Eventually, the sports media bug bit Gudel and she landed a gig as an intern for Prime Sports in Los Angeles, where she put together the tape that landed her first TV job as a sports reporter at KIDK in Pocatello, Idaho. From there, she returned to Prime Sports before landing a job at the newly-created Comcast SportsNet in 1997, where she became one of the network's original anchors and the first full-time female sports anchor in Philadelphia.

It wasn’t her choice to leave

But everything changed in April 2016, when she was told by her bosses it would be her last season in the job she took over six years earlier — covering the Phillies for the network. Appropriately, her final interview to air on CSN was with Phillies slugger Ryan Howard on the field at Citizens Bank Park following the slugger's final game with the team that October.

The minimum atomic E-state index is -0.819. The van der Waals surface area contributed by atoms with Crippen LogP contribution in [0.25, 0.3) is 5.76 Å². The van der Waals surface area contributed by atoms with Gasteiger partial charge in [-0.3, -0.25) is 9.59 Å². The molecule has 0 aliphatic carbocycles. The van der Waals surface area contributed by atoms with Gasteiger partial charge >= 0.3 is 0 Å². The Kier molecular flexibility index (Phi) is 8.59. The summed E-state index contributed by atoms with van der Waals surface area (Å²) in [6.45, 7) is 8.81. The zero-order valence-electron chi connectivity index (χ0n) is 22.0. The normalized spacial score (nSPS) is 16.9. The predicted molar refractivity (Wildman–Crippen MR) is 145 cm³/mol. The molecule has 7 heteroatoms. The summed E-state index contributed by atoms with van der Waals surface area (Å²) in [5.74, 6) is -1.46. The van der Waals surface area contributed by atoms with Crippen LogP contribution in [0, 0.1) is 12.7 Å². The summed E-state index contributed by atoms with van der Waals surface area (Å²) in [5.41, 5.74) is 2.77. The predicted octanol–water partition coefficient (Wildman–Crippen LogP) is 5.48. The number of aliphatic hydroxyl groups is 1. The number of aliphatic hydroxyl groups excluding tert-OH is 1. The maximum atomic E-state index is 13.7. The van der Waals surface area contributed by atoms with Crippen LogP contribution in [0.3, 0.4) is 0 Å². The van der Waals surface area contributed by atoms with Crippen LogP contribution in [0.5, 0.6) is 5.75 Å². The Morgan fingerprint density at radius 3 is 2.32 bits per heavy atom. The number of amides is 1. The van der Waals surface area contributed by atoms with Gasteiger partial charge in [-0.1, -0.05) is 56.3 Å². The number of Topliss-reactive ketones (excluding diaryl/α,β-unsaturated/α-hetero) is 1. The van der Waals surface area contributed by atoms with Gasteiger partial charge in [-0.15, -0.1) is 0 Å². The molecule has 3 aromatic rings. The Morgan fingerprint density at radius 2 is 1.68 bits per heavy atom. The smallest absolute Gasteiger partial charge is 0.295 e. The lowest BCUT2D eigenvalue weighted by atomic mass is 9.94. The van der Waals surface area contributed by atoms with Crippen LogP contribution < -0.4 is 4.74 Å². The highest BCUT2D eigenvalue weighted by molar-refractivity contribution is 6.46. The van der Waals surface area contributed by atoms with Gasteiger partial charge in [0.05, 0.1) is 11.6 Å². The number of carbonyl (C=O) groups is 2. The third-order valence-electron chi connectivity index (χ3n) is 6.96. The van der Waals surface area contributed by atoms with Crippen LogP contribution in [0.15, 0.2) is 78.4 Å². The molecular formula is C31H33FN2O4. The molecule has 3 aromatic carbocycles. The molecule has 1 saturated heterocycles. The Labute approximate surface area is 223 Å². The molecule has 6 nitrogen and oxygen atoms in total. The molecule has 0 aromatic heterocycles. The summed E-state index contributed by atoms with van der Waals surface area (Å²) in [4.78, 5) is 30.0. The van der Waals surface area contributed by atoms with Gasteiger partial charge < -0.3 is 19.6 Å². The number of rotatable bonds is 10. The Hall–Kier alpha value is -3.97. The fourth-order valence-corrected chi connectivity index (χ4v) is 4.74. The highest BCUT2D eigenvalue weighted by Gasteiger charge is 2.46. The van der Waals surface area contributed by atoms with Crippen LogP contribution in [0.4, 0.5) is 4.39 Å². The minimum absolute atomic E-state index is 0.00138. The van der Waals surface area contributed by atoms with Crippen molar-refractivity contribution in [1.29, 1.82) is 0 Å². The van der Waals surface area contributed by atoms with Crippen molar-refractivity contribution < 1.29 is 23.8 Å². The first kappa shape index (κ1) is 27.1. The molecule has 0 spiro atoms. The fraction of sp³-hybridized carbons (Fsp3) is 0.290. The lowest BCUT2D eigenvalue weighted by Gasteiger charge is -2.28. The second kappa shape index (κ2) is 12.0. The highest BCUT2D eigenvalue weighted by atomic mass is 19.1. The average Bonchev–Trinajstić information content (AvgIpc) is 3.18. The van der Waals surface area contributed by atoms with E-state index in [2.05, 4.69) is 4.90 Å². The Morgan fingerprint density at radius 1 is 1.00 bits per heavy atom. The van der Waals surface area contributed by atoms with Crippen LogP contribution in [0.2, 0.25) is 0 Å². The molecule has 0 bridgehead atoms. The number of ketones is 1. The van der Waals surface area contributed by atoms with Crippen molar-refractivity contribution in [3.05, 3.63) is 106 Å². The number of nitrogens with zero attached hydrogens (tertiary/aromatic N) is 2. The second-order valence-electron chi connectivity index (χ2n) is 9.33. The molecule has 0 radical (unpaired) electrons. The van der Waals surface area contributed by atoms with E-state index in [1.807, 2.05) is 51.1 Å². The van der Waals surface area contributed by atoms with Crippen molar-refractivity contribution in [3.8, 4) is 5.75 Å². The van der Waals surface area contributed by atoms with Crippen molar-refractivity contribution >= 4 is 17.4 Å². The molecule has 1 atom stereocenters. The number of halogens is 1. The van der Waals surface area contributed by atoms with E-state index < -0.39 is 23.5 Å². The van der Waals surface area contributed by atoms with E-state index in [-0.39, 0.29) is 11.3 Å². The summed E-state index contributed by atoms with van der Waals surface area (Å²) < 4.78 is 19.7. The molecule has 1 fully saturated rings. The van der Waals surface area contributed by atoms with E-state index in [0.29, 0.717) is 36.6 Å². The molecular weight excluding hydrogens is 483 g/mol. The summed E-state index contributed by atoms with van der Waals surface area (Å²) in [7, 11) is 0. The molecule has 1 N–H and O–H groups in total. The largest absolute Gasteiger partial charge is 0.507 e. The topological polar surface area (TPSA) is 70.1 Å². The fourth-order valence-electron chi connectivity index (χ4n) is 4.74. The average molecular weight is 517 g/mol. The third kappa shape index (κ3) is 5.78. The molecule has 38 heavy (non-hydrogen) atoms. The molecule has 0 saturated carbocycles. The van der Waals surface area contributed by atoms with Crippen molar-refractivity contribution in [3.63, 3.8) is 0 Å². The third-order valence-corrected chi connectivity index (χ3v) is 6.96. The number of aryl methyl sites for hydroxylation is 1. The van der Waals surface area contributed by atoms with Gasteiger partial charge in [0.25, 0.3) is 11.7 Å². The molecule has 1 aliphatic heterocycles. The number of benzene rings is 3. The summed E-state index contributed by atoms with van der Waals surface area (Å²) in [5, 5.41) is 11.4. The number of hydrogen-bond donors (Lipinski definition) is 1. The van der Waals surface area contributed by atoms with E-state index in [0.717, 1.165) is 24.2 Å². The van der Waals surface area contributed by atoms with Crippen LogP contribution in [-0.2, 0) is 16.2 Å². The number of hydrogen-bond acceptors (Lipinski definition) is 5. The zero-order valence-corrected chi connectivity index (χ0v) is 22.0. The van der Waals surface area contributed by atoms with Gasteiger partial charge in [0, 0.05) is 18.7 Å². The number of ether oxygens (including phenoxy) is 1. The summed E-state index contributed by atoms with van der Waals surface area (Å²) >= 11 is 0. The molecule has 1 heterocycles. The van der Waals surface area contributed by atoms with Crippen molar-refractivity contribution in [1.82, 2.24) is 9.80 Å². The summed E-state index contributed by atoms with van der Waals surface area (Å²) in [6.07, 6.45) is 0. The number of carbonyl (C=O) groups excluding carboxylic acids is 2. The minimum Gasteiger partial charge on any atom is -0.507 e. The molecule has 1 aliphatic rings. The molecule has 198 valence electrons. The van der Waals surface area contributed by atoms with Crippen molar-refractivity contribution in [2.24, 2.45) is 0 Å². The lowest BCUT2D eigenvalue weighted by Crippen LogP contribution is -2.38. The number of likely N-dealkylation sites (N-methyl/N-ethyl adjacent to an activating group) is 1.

Leslie Gudel interviews Ryan Howard following his last game as a member of the Phillies on October 2, 2016. It would be Gudel’s last day working for Comcast SportsNet after 19 years.
Comcast SportsNet
Leslie Gudel interviews Ryan Howard following his last game as a member of the Phillies on October 2, 2016. It would be Gudel’s last day working for Comcast SportsNet after 19 years.

"I never asked why, because whatever answer I got really didn't matter," Gudel said. "Look at the way that things are moving in the business. It might sound a little odd, but it made sense that I wasn't coming back."

Gudel is just one personality in an exodus of talent that's been forced off the network in recent years amid a rebranding to NBC Sports Philadelphia and a shift away from original reporting to more opinion and debate, aimed at attracting more millennial viewers. The list of exits is lengthy, and includes well-known Philadelphia sports personalities like Neil Hartman, Ron Burke, Dei Lynam and Tim Panaccio. Most recently, Sixers sideline reporter Molly Sullivan, Sixers insider Jessica Camerato and anchor/reporter Marshall Harris have all been shown the door.